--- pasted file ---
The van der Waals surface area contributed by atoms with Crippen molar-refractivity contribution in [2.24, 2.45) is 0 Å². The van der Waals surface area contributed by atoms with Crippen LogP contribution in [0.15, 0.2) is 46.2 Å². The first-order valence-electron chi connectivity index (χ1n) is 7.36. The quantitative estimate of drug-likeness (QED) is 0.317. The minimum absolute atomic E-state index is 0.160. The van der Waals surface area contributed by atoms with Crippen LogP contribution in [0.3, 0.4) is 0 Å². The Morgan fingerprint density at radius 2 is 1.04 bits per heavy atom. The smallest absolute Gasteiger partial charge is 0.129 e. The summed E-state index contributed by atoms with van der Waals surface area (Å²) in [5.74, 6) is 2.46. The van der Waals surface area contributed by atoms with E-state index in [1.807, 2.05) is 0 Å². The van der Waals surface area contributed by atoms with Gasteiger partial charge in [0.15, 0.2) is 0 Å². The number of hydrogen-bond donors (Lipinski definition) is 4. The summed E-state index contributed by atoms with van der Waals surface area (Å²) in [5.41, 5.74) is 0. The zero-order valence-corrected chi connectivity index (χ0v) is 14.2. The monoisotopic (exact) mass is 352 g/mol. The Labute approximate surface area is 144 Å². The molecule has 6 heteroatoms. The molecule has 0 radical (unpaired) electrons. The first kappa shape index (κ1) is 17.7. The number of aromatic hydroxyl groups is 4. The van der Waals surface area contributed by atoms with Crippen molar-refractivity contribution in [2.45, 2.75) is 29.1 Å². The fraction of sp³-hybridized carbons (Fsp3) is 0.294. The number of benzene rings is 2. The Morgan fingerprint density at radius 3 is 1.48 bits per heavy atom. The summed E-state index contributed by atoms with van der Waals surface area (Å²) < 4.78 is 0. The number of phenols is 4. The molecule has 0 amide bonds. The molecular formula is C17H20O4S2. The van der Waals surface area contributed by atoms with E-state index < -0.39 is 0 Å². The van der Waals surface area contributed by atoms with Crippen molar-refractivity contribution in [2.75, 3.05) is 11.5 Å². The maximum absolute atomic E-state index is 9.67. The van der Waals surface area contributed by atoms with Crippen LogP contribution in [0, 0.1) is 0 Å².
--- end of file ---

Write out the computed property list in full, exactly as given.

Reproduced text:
The van der Waals surface area contributed by atoms with Crippen molar-refractivity contribution in [2.24, 2.45) is 0 Å². The van der Waals surface area contributed by atoms with Crippen LogP contribution in [0.15, 0.2) is 46.2 Å². The first-order valence-electron chi connectivity index (χ1n) is 7.36. The quantitative estimate of drug-likeness (QED) is 0.317. The minimum absolute atomic E-state index is 0.160. The van der Waals surface area contributed by atoms with Crippen LogP contribution in [0.3, 0.4) is 0 Å². The Morgan fingerprint density at radius 2 is 1.04 bits per heavy atom. The smallest absolute Gasteiger partial charge is 0.129 e. The summed E-state index contributed by atoms with van der Waals surface area (Å²) in [5.74, 6) is 2.46. The van der Waals surface area contributed by atoms with E-state index in [1.807, 2.05) is 0 Å². The van der Waals surface area contributed by atoms with Gasteiger partial charge in [0.15, 0.2) is 0 Å². The number of hydrogen-bond donors (Lipinski definition) is 4. The summed E-state index contributed by atoms with van der Waals surface area (Å²) in [5.41, 5.74) is 0. The zero-order valence-corrected chi connectivity index (χ0v) is 14.2. The monoisotopic (exact) mass is 352 g/mol. The Labute approximate surface area is 144 Å². The molecule has 6 heteroatoms. The molecule has 0 radical (unpaired) electrons. The first kappa shape index (κ1) is 17.7. The number of aromatic hydroxyl groups is 4. The van der Waals surface area contributed by atoms with Crippen molar-refractivity contribution in [2.45, 2.75) is 29.1 Å². The fraction of sp³-hybridized carbons (Fsp3) is 0.294. The number of benzene rings is 2. The Morgan fingerprint density at radius 3 is 1.48 bits per heavy atom. The summed E-state index contributed by atoms with van der Waals surface area (Å²) < 4.78 is 0. The number of phenols is 4. The molecule has 0 amide bonds. The molecular formula is C17H20O4S2. The van der Waals surface area contributed by atoms with E-state index < -0.39 is 0 Å². The van der Waals surface area contributed by atoms with Crippen molar-refractivity contribution in [2.75, 3.05) is 11.5 Å². The maximum absolute atomic E-state index is 9.67. The van der Waals surface area contributed by atoms with Crippen LogP contribution in [0, 0.1) is 0 Å².